The CV is Dead – part 1 by Lee Lam

As I applied for my university degree, I had a problem.  Although my academic work was at the required level for the subjects that I wanted to study, I was struggling with my ‘Hobbies and Interests’ section.  I had spent so much of my time studying to make sure I got the grades that I didn’t have time to do anything other than lounge around in front of the TV, sometimes read a book or maybe go out to the cinema.  And I’ve read enough CVs of other people to know that this sums up a lot of our shared experiences: ‘Reading and going to the cinema’ appear on nearly all CVs that I have read!  I say nearly all because there is that otherset of CVs, those who somehow also managed to do really exciting and adventurous hobbies – water-skiing, mountain climbing, ultra marathons, trekking the Inca Trail, swimming with dolphins.  AND they managed to get the grades.  How was I ever going to compete with that?!

The need to make your details on application forms and CVs stand out has never diminished, throughout my post-University career and beyond.  We tell school leavers and graduates that these show a depth of character, it reflects a broader representation of their personality – I tell them (along with many other recruiters and agents) that nobody even reads them.  For many of us this is a relief, as we don’t have to come up with exciting ways that we don’tspend our time; but think about anyone who took up those activities, who were encouraged to take up those activities, because “it would look good on your CV”.  I’m not saying its everyone, some do actually like skiing, mountain climbing or lacrosse, but I suspect there is a large proportion of people who have interests on their CV that they really hope the interviewer doesn’t spot and ask questions about.  In fact I know this – and I know many interviewers who deliberately look for the ‘awkward pause’ question – usually lurking in this section – that makes the interviewee squirm.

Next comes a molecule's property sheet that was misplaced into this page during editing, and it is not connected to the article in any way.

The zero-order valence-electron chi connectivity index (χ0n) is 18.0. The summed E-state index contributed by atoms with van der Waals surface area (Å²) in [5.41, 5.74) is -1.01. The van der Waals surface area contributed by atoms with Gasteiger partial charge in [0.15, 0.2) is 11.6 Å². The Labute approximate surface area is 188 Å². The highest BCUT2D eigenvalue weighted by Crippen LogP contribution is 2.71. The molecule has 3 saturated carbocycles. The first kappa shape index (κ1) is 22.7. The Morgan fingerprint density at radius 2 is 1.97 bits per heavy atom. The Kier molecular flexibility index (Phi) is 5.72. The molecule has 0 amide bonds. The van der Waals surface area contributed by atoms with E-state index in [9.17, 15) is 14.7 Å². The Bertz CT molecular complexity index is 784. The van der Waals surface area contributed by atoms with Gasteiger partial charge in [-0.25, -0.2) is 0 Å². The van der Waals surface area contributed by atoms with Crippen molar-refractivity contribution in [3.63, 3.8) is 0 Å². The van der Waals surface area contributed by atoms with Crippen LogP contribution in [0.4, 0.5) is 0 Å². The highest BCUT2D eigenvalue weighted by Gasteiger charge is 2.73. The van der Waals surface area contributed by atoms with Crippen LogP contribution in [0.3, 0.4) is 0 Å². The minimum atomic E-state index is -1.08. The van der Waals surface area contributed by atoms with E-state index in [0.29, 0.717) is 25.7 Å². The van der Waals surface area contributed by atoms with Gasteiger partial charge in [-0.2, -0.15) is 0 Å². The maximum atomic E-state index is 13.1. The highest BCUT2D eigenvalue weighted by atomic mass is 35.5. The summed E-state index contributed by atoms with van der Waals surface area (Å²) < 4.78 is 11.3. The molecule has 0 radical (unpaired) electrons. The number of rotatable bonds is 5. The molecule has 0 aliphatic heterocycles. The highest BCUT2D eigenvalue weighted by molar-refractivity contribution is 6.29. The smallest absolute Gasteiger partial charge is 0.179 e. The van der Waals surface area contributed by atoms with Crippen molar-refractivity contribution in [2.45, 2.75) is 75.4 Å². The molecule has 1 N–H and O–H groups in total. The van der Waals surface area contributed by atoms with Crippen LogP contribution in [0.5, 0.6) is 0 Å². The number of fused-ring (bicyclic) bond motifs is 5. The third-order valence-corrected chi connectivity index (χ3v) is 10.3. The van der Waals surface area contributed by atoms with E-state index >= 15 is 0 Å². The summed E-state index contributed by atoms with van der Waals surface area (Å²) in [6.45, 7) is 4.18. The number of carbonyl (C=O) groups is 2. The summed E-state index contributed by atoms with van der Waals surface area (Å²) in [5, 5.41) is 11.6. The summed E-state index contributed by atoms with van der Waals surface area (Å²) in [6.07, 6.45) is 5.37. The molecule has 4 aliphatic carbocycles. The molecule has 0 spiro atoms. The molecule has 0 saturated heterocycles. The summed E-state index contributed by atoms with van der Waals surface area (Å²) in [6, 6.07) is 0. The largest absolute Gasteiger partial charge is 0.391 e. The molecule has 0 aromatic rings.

This section forms such a small part of your CV, why am I referencing it in an article called ‘The CV is Dead”?  Well, I happen to believe that the ONLY part of a CV that is useful for anyone is the part where you talk about what you do outside of work – the rest of the information looksimportant until you actually pick under the skin of it and you realise that it has no relevance, no importance and no indicator of how well you will perform in a role.

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